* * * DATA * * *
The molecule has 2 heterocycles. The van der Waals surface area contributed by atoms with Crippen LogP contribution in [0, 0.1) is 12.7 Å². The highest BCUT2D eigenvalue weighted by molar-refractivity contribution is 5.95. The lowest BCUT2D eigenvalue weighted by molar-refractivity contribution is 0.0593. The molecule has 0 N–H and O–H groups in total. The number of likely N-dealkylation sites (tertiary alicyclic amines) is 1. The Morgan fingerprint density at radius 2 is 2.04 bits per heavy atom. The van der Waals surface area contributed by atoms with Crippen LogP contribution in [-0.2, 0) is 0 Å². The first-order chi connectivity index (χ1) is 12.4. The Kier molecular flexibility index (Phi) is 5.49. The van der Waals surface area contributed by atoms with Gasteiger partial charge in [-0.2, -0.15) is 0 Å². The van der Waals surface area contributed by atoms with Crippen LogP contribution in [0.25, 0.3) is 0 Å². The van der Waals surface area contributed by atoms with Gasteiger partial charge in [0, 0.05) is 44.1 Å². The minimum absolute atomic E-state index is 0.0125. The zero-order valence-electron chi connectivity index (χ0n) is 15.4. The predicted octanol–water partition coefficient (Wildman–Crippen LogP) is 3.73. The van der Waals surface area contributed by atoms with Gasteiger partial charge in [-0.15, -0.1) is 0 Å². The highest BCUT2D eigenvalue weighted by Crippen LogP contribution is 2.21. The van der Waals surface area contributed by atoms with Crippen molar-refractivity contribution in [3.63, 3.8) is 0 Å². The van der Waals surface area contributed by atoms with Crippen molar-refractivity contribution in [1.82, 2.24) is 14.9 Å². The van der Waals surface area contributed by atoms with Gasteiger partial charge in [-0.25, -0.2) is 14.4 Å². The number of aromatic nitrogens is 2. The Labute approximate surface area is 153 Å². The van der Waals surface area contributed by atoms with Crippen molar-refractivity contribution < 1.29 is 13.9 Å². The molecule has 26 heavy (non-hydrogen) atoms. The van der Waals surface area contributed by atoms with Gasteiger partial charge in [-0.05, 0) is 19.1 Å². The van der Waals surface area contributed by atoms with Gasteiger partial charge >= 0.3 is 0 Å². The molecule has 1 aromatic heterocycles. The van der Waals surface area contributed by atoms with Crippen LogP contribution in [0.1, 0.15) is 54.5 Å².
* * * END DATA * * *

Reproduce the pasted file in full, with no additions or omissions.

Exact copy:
The molecule has 2 heterocycles. The van der Waals surface area contributed by atoms with Crippen LogP contribution in [0, 0.1) is 12.7 Å². The highest BCUT2D eigenvalue weighted by molar-refractivity contribution is 5.95. The lowest BCUT2D eigenvalue weighted by molar-refractivity contribution is 0.0593. The molecule has 0 N–H and O–H groups in total. The number of likely N-dealkylation sites (tertiary alicyclic amines) is 1. The Morgan fingerprint density at radius 2 is 2.04 bits per heavy atom. The van der Waals surface area contributed by atoms with Crippen LogP contribution in [-0.2, 0) is 0 Å². The first-order chi connectivity index (χ1) is 12.4. The Kier molecular flexibility index (Phi) is 5.49. The van der Waals surface area contributed by atoms with Gasteiger partial charge in [-0.2, -0.15) is 0 Å². The van der Waals surface area contributed by atoms with Crippen LogP contribution in [0.25, 0.3) is 0 Å². The van der Waals surface area contributed by atoms with Gasteiger partial charge in [0, 0.05) is 44.1 Å². The minimum absolute atomic E-state index is 0.0125. The zero-order valence-electron chi connectivity index (χ0n) is 15.4. The predicted octanol–water partition coefficient (Wildman–Crippen LogP) is 3.73. The van der Waals surface area contributed by atoms with Gasteiger partial charge in [-0.15, -0.1) is 0 Å². The highest BCUT2D eigenvalue weighted by Crippen LogP contribution is 2.21. The van der Waals surface area contributed by atoms with Crippen molar-refractivity contribution in [3.63, 3.8) is 0 Å². The van der Waals surface area contributed by atoms with Crippen molar-refractivity contribution in [1.82, 2.24) is 14.9 Å². The van der Waals surface area contributed by atoms with Gasteiger partial charge in [-0.25, -0.2) is 14.4 Å². The number of aromatic nitrogens is 2. The Labute approximate surface area is 153 Å². The van der Waals surface area contributed by atoms with Crippen molar-refractivity contribution < 1.29 is 13.9 Å². The molecule has 26 heavy (non-hydrogen) atoms. The van der Waals surface area contributed by atoms with Gasteiger partial charge in [-0.05, 0) is 19.1 Å². The van der Waals surface area contributed by atoms with Gasteiger partial charge >= 0.3 is 0 Å². The molecule has 1 aromatic heterocycles. The van der Waals surface area contributed by atoms with Crippen LogP contribution in [0.1, 0.15) is 54.5 Å².